David Francis.

The art and science of instructional design

When it comes to teaching and learning, David Francis knows how valuable instructional design can be.

By Lesley Porter

“In teaching and learning, there are two guiding questions: one is how to teach, and the other is what to teach,” said Francis, an instructional designer with the University Library. The latter of the two is ultimately the curriculum, which is systematically maintained within the university, he explained.

The former, however, is a little more nuanced. “Questions of how to teach relate to instructional design: what types of strategies you pull together, what type of adult learning theories do you draw from and what type of assessment strategies do you use to measure student success.”

Francis is part of a community of instructional designers on campus who work alongside faculty members and librarians to produce materials for a variety of teaching and learning situations.

“What an instructional designer does is specialize, very exclusively, on the systematic process of bringing instructional materials together,” said Francis. These materials, he continued, “are as unique as each teaching situation: they might be preparatory materials for someone who wants to upgrade their academic skills or they might be more practical materials, to prepare for a lab or hands-on learning, for example.”

This process also includes being mindful of instructional trends, such as open textbooks, new educational technologies, and other emergent teaching methods that may bode well for students in different situations.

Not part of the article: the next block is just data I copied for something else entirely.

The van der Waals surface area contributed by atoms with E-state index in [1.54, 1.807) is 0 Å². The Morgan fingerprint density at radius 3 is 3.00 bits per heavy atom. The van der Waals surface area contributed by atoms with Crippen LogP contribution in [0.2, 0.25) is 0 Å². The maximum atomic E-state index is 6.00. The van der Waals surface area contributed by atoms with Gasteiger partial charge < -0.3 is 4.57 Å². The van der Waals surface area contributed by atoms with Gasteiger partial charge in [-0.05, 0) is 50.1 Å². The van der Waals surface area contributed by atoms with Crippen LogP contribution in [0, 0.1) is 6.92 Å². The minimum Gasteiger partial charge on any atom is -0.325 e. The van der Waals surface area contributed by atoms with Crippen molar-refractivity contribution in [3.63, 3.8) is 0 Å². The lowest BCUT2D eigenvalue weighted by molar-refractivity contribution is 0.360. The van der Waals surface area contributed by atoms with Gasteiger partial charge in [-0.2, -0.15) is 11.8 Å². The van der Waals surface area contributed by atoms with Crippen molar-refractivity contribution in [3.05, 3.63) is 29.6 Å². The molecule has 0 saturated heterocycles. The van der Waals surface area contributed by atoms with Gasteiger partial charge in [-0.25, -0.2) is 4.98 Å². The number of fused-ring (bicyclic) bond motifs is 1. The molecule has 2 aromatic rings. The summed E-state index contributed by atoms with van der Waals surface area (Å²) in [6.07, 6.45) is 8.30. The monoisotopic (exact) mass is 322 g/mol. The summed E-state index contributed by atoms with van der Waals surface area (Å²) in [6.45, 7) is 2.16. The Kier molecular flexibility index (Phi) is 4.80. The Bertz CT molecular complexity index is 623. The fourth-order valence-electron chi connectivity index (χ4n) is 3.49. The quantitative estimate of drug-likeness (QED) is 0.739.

While instructional design has been commonplace in colleges and universities for a long time, many faculty members take on this enormous task alone, in addition to myriad other duties. Helping with such large efforts “allows them to specialize in the things they’re highly trained to do, such as teaching and conducting research,” explained Francis. “In our case, we place an emphasis on managing the whole process to bring together great materials and, at the end of the day, ensuring their quality.”

When asked about successful collaborations, Francis described a project that has embedded online library instruction into all first-year classes taken by students pursuing a major in English. The mandatory, self-paced instruction orients students to the library setting, develops research and citation skills, and even allows the use of selfies to demonstrate that they have found a book in the stacks. “That’s an example of one where we started very small, as a pilot, and its reach has expanded to over 2,000 students per semester.”

The impact of instructional design collaborations is evidenced in many ways across campus. Francis and similarly trained professionals have collaboratively produced a significant amount of online, distance, print, and face-to-face materials, available to faculty and students. “It’s very much about planning and good referrals,” said Francis. The Gwenna Moss Centre for Teaching Effectiveness (GMCTE), for example, provides access to its instructional designers for faculty and instructor consultations regarding innovations in teaching. In May, GMCTE instructional designers worked collaboratively with other on-campus instructional designers to design, develop and facilitate theSustainability Course Development Institute—an initiative that was later recognized by the provincial government.

In terms of the future impact of instructional design on campus, Francis believes that the “sky is the limit—but we need to remember that it’s not primarily about the technology. It’s about understanding student learning requirements and developing academic partnerships along the way to get the work done effectively.”